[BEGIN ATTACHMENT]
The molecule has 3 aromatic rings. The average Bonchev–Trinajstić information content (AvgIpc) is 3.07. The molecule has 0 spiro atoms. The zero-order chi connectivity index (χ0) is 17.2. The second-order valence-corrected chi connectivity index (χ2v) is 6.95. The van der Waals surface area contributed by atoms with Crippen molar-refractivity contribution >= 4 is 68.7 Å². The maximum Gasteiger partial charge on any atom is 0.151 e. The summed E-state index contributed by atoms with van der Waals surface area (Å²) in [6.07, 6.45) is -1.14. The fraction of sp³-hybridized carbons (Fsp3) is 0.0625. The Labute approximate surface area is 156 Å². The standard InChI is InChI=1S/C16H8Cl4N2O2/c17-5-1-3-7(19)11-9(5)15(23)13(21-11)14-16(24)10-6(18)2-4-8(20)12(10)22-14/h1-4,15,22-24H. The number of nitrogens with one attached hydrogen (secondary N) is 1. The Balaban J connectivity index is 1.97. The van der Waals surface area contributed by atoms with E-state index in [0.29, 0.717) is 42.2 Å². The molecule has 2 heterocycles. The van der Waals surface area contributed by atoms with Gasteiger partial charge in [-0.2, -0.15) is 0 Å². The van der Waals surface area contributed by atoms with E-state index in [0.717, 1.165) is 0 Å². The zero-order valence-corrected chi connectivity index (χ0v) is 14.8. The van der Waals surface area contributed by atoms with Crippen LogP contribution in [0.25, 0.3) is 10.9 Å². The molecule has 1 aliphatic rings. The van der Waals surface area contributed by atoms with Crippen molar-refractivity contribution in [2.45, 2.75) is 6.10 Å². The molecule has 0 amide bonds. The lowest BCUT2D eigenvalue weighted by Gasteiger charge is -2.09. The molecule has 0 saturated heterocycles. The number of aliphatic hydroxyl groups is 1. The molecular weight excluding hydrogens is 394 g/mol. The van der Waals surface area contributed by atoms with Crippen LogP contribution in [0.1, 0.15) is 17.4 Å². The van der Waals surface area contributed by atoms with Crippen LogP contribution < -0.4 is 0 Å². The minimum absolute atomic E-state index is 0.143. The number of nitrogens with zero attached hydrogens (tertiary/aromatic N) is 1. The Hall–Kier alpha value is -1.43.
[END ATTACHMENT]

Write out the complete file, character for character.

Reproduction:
The molecule has 3 aromatic rings. The average Bonchev–Trinajstić information content (AvgIpc) is 3.07. The molecule has 0 spiro atoms. The zero-order chi connectivity index (χ0) is 17.2. The second-order valence-corrected chi connectivity index (χ2v) is 6.95. The van der Waals surface area contributed by atoms with Crippen molar-refractivity contribution >= 4 is 68.7 Å². The maximum Gasteiger partial charge on any atom is 0.151 e. The summed E-state index contributed by atoms with van der Waals surface area (Å²) in [6.07, 6.45) is -1.14. The fraction of sp³-hybridized carbons (Fsp3) is 0.0625. The Labute approximate surface area is 156 Å². The standard InChI is InChI=1S/C16H8Cl4N2O2/c17-5-1-3-7(19)11-9(5)15(23)13(21-11)14-16(24)10-6(18)2-4-8(20)12(10)22-14/h1-4,15,22-24H. The number of nitrogens with one attached hydrogen (secondary N) is 1. The Balaban J connectivity index is 1.97. The van der Waals surface area contributed by atoms with E-state index in [0.29, 0.717) is 42.2 Å². The molecule has 2 heterocycles. The van der Waals surface area contributed by atoms with Gasteiger partial charge in [-0.2, -0.15) is 0 Å². The van der Waals surface area contributed by atoms with E-state index in [0.717, 1.165) is 0 Å². The zero-order valence-corrected chi connectivity index (χ0v) is 14.8. The van der Waals surface area contributed by atoms with Crippen LogP contribution in [0.25, 0.3) is 10.9 Å². The molecule has 1 aliphatic rings. The van der Waals surface area contributed by atoms with Crippen molar-refractivity contribution in [2.45, 2.75) is 6.10 Å². The molecule has 0 amide bonds. The lowest BCUT2D eigenvalue weighted by Gasteiger charge is -2.09. The molecule has 0 saturated heterocycles. The number of aliphatic hydroxyl groups is 1. The molecular weight excluding hydrogens is 394 g/mol. The van der Waals surface area contributed by atoms with Crippen LogP contribution in [0.1, 0.15) is 17.4 Å². The van der Waals surface area contributed by atoms with Crippen LogP contribution < -0.4 is 0 Å². The minimum absolute atomic E-state index is 0.143. The number of nitrogens with zero attached hydrogens (tertiary/aromatic N) is 1. The Hall–Kier alpha value is -1.43.